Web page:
Deep understanding of Linux kernel day09--system calls

Source: Internet
Author: User
Tags function definition switches wrapper

The system invokes the operating system to provide a set of interfaces for interacting with hardware devices (such as CPUs, disks, printers, and so on) that run in the user state.
The UNIX system implements most of the interfaces between the user-state process and the hardware device by issuing a system call to the kernel.

The POSIX API and system calls let us first emphasize the difference between the application programming interface (API) and the system invocation. The former is simply a function definition that shows how to get a given service, while the latter sends a clear request to the kernel state via a soft interrupt.
UNIX systems provide programmers with library functions for many APIs. Some of the APIs defined by the standard C Library of libc reference the encapsulation routines (wrapper routine). Typically, each system call corresponds to an encapsulation routine, and the encapsulation routines define the APIs that the application uses.

System call handlers and service routines when a user-configured process invokes a system call, the CPU switches to the kernel state and starts executing a kernel function.
Because the kernel implements many different system calls, the process must pass a parameter called the system Claa number to identify the desired system call, and the EAX register is used for this purpose. When invoking a system call, it is often necessary to pass additional parameters.
All system calls return an integer value. These return values are different from the conventions that encapsulate the return values of the routines.
In the kernel, integers and 0 indicate a successful end of the system call, and a negative number represents an error condition.
In the latter case, this value is the negative error code that must be returned to the application in the errno variable. The kernel does not set and use the errno variable, and the wrapper routine sets the variable after it returns from the system call.
The system call handler is similar to the structure of other exception handlers by doing the following:
Save the contents of most registers in the kernel state stack
Call the appropriate C function called the system call service routine to handle the system call.
Exit the system call handler: Loads the register with the value stored in the kernel stack, and the CPU switches from the kernel state to the user state.
The name of the corresponding service routine for the XYZ () system call is usually sys_xyz (). But there are exceptions.
To correlate the system invocation number with the corresponding service routine, the kernel utilizes a system call dispatch table (Dispatch table). This table is stored in the sys_call_table array, by the Nr_syscalls table entry (289 in the Linux2.6.11 kernel): The nth table entry contains the address of the service routine with the system call number N.
The Nr_syscalls macro is simply a static limit on the maximum number of system calls that can be implemented, and does not represent the number of calls actually implemented.

Incoming and exiting system calls local apps can invoke system calls in two different ways:
1. Execute the INT $0x80 assembly language directive. In older versions of Linux, this is the only way to switch from a user state to a kernel state.
2. Execute Sysenter assembly language instruction.
Similarly, the kernel can exit from system calls in two ways, allowing the CPU to switch back to the user state:
1. Execute Iret assembly language instruction.
2. Execute Sysexit assembly language instruction.
Making a system call with an int $0x80 instruction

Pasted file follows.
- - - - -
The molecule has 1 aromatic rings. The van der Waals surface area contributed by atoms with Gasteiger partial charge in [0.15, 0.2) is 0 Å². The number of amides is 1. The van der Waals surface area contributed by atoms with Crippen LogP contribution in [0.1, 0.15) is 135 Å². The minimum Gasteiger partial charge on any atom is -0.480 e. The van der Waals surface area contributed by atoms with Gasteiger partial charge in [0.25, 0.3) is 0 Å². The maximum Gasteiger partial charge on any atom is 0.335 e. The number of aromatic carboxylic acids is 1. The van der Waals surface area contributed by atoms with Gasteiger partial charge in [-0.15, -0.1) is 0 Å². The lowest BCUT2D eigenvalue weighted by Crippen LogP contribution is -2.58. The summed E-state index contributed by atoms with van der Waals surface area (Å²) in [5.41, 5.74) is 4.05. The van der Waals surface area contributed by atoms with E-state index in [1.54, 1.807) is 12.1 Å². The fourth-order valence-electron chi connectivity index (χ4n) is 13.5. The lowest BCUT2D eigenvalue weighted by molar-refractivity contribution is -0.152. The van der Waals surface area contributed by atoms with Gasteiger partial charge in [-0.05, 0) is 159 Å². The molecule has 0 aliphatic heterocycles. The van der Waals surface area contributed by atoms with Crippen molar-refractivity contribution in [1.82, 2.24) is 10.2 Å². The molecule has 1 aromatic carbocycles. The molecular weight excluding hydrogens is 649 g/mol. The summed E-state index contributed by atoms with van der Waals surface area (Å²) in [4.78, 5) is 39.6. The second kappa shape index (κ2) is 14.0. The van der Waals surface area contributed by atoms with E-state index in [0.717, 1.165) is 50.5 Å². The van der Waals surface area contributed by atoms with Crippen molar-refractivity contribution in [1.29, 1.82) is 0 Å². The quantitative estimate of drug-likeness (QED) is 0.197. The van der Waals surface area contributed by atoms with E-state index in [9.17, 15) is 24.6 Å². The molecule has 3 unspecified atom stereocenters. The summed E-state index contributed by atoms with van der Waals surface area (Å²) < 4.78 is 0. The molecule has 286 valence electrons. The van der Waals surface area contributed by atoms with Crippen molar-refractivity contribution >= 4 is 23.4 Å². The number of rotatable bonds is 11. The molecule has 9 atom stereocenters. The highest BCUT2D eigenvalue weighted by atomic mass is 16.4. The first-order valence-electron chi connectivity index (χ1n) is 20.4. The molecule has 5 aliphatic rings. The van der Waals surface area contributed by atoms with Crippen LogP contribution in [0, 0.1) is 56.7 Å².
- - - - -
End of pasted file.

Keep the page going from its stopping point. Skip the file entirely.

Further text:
The traditional way to invoke system calls is to use assembly language Directive Int.
Vector 128 (hex 0x80) corresponds to the kernel entry point. The function Trap_init () called during the kernel initialization phase, establishes the Interrupt Descriptor table entry for vector 128 in the following way:
Set_system_gate (Syscall_vector,&system_call);
The call stores the following values in the corresponding field of the gate descriptor:
Segment Selector: Segment selector for kernel code snippet __kernel_cs
Offset: Pointer to the System_call () system call handler
Type: Set to 15. Indicates that the exception is a trap and the corresponding handler does not prohibit masking interrupts
DPL: Set to 3. This allows the user-state process to call this exception handler
So when the user-state process issues an int $0x80 instruction, the CPU switches to the kernel state and starts executing the command from the address System_call.
The System_call () function first saves the system calls and all CPU registers that the exception handler can use to the appropriate stack.
ENTRY (System_call)
PUSHL%eax # Save Orig_eax
Get_thread_info (%EBP)
# system call Tracing in operation
Testb $ (_tif_syscall_trace|_tif_syscall_audit), Ti_flags (%EBP)
JNZ syscall_trace_entry
Cmpl $ (nr_syscalls),%eax
Jae Syscall_badsys
Call *sys_call_table (,%eax,4)//calls a specific service routine that corresponds to the system call number contained in EAX
MOVL%eax,eax (%ESP) # Store the return value
CLI # Make sure we don ' t miss an interrupt
# setting need_resched or Sigpending
# between sampling and the Iret
MOVL ti_flags (%EBP),%ecx
TESTW $_tif_allwork_mask,%cx # current->work
Jne syscall_exit_work
Exit from System call
When the system invokes the service routine at the end, the System_call () function obtains its return value from EAX and stores the return value in the position of the stack unit where the user-state EAX register value has been saved.
Issuing system calls via Sysenter directives
assembly language instruction int is slower because it performs several consistency and security checks.
Sysenter directive
Assembly language instruction Sysenter uses three special registers, which must be loaded with the following information:
SYSENTER_CS_MSR: Kernel snippet Selector
SYSENTER_EIP_MSR: The linear address of the kernel entry point
SYSENTER_ESP_MSR: Kernel stack pointer
Vsyscall page
As long as both the CPU and the Linux kernel support the Sysenter directive, the encapsulation function in the standard library libc can use it.
Enter system call
When making a system call with the sysenter instruction, perform the following steps in turn:
1. The package routines in the standard library load the system call number into the EAX register and call the __kernel_vsyscall () function.
2. function __kernel_vsyscall () saves the contents of EBP, edx, and ecx to the user-state stack, copies the user's battle to EBP, and executes the sysenter instruction.
3.CPU switch from user state to kernel state, the kernel begins to execute the sysenter_entry () function.
4.sysenter_entry () assembly language function execution
Exit system call
When the system invokes the service routine at the end, the Sysenter_entry () function essentially performs the same operation as the System_call () function.